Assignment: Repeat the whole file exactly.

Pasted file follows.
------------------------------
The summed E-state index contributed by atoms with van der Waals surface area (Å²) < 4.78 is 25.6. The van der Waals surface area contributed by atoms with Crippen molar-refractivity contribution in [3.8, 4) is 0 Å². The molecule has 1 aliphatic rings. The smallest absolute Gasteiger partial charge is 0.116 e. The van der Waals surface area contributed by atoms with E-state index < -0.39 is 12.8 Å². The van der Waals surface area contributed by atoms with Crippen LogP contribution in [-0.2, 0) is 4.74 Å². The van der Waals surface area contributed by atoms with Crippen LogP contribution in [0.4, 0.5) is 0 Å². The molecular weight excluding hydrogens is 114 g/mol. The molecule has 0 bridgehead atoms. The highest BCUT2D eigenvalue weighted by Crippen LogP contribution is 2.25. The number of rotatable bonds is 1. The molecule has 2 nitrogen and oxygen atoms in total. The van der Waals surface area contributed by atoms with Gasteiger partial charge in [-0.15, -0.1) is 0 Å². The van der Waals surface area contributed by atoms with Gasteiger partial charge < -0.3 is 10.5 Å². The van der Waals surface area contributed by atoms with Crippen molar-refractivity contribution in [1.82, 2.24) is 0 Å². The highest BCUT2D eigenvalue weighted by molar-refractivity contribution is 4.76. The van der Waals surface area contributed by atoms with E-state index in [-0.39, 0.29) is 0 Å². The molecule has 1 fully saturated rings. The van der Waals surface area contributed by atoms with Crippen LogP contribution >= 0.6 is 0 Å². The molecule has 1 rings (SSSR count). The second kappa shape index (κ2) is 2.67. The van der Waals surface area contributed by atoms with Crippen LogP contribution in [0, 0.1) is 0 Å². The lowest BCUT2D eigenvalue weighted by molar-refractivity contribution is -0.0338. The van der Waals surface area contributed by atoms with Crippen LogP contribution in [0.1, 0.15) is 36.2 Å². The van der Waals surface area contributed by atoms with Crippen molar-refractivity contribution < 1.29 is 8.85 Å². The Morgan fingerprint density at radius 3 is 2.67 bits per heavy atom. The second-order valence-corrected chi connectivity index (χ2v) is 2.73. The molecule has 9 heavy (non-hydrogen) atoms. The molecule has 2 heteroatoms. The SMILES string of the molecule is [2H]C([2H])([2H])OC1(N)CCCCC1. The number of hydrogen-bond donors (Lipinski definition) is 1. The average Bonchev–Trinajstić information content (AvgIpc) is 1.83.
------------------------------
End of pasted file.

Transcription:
The summed E-state index contributed by atoms with van der Waals surface area (Å²) < 4.78 is 25.6. The van der Waals surface area contributed by atoms with Crippen molar-refractivity contribution in [3.8, 4) is 0 Å². The molecule has 1 aliphatic rings. The smallest absolute Gasteiger partial charge is 0.116 e. The van der Waals surface area contributed by atoms with E-state index < -0.39 is 12.8 Å². The van der Waals surface area contributed by atoms with Crippen LogP contribution in [-0.2, 0) is 4.74 Å². The van der Waals surface area contributed by atoms with Crippen LogP contribution in [0.4, 0.5) is 0 Å². The molecular weight excluding hydrogens is 114 g/mol. The molecule has 0 bridgehead atoms. The highest BCUT2D eigenvalue weighted by Crippen LogP contribution is 2.25. The number of rotatable bonds is 1. The molecule has 2 nitrogen and oxygen atoms in total. The van der Waals surface area contributed by atoms with Gasteiger partial charge in [-0.15, -0.1) is 0 Å². The van der Waals surface area contributed by atoms with Gasteiger partial charge < -0.3 is 10.5 Å². The van der Waals surface area contributed by atoms with Crippen molar-refractivity contribution in [1.82, 2.24) is 0 Å². The highest BCUT2D eigenvalue weighted by molar-refractivity contribution is 4.76. The van der Waals surface area contributed by atoms with E-state index in [-0.39, 0.29) is 0 Å². The molecule has 1 fully saturated rings. The van der Waals surface area contributed by atoms with Crippen LogP contribution >= 0.6 is 0 Å². The molecule has 1 rings (SSSR count). The second kappa shape index (κ2) is 2.67. The van der Waals surface area contributed by atoms with Crippen LogP contribution in [0, 0.1) is 0 Å². The lowest BCUT2D eigenvalue weighted by molar-refractivity contribution is -0.0338. The van der Waals surface area contributed by atoms with Crippen LogP contribution in [0.1, 0.15) is 36.2 Å². The van der Waals surface area contributed by atoms with Crippen molar-refractivity contribution < 1.29 is 8.85 Å². The Morgan fingerprint density at radius 3 is 2.67 bits per heavy atom. The second-order valence-corrected chi connectivity index (χ2v) is 2.73. The molecule has 9 heavy (non-hydrogen) atoms. The molecule has 2 heteroatoms. The SMILES string of the molecule is [2H]C([2H])([2H])OC1(N)CCCCC1. The number of hydrogen-bond donors (Lipinski definition) is 1. The average Bonchev–Trinajstić information content (AvgIpc) is 1.83.